Prescription anti-flu medicines include amantadine (Symmetrel®), rimantadine (Flumadine®), zanamivir (Relenza®), and oseltamivir (Tamiflu®). These drugs do not cure the flu, but they can make the symptoms milder and make you feel better more quickly. They are only effective when used in the first 48 hours of flu-like symptoms. These drugs are not needed for healthy people who get the flu. They are usually reserved for people who are very sick with the flu (e.g., people who are in the hospital) or those who are at risk of complications from the flu, such as people with long-term chronic medical conditions (such as diabetes or chronic obstructive lung disease, asthma) or older age.

Flu vaccine (by shot and nasal spray). Although there is currently no vaccine against the common cold, there is a vaccine to prevent the flu. The vaccine is available by both shot and nasal spray. They work by exposing the immune system to the viruses. The body responds by building antibodies (the body's defense system) against the flu. The flu shot contains dead flu viruses. The nasal spray contains live, but weakened, flu viruses. The nasal spray is only approved for healthy children and adults 2 to 49 years old and who are not pregnant.

Who should get an annual flu shot?

The Centers for Disease Control (CDC) recommends the following groups receive an annual flu vaccine shot between November and February (flu season):

  • All people aged 6 months and older

It is especially important for certain individuals at high risk of flu complications and those who come in contact with people at high risk of complications to receive the flu vaccine. These individuals include:

  • Residents of nursing homes and other long-term care facilities
  • People who have chronic medical conditions such as asthma, heart disease, diabetes, kidney and liver disorders, and chronic lung diseases
  • People with a weakened immune system -- e.g., people with cancer, HIV/AIDS, chronic steroids
  • Household members and caregivers of patients at risk of complications from the flu
  • Women who are -- or will be -- pregnant during the flu season (regardless of trimester)
  • Healthcare workers who come into close contact with patients in hospitals, nursing homes, long-term care facilities, and other healthcare facilities
  • Infants and children ages 6 months through 18 years who are taking long-term aspirin therapy. This puts these individuals at risk for experiencing Reye syndrome after flu infection.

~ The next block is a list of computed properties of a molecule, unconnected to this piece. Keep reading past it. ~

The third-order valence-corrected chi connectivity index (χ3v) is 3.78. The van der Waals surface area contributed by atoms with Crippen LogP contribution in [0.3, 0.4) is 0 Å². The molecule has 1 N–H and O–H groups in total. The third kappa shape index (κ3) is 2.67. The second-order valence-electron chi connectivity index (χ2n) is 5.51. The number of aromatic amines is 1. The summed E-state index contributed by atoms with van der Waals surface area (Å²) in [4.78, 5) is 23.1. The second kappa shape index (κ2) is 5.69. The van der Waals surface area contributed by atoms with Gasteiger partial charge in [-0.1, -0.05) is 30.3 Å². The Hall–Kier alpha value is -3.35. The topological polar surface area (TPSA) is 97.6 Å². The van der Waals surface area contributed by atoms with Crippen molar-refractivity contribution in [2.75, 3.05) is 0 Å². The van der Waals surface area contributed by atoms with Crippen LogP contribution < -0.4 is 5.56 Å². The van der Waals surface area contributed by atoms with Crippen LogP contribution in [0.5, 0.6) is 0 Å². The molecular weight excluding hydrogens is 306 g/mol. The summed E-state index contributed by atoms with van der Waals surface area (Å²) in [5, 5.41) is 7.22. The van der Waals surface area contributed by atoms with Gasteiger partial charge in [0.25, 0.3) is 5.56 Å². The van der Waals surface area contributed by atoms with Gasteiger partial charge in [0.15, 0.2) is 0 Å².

• American Indians/Alaska natives
  • People who have close contact with children under 5 years of age -- e.g., people who live with children, nannies, and providers of daycare services
  • People who are morbidly obese (body-mass index of 40 or higher)

Can I get the flu from the flu shot or nasal spray?

No, you cannot get the flu from the flu shot or nasal spray. However, some people can still get the flu even though they had the vaccine. In these cases, the flu symptoms are milder compared with unvaccinated people who get the flu.

What are the complications of colds and the flu?

Examples of complications from colds and the flu include pneumonia, bronchitis, sinus infections, and ear infection. Other complications are a worsening of existing health problems such as asthma and congestive heart failure. Complications triggered by the flu can lead to hospitalization, life-threatening situations, and even death.

When should I call my doctor?

Call if you experience any of the following:

  • symptoms that last or get worse after 10 days
  • shortness of breath or trouble breathing
  • high fever (greater than 102o F) for 3 or more days
  • pain or pressure in your chest
  • coughing up blood
  • sudden dizziness or feeling faint
  • severe vomiting
  • confusion
  • severe sinus pain
  • swollen glands in neck or jaw

What can I do to prevent getting colds and the flu?

Wash your hands frequently with soap and water or alcoholic hand wipes. Cold and flu viruses are spread by touching your nose or mouth after touching an infected person, breathing in the air of an infected person's sneeze or cough, or touching objects that have come in contact with the virus and then touching your nose.

Other prevention tips are to eat healthy, exercise, get plenty of sleep, drink plenty of liquids (e.g., eight 8-ounce glasses of fluid/day), and avoid close contact with people who have colds. Also, get an annual flu vaccine.

References

© Copyright 1995-2014 The Cleveland Clinic Foundation. All rights reserved.

This information is provided by the Cleveland Clinic and is not intended to replace the medical advice of your doctor or health care provider. Please consult your health care provider for advice about a specific medical condition. This document was last reviewed on: 5/29/2012...#13756

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This information is provided by Cleveland Clinic and is not intended to replace the medical advice of your doctor or health care provider. Please consult your health care provider for advice about a specific medical condition.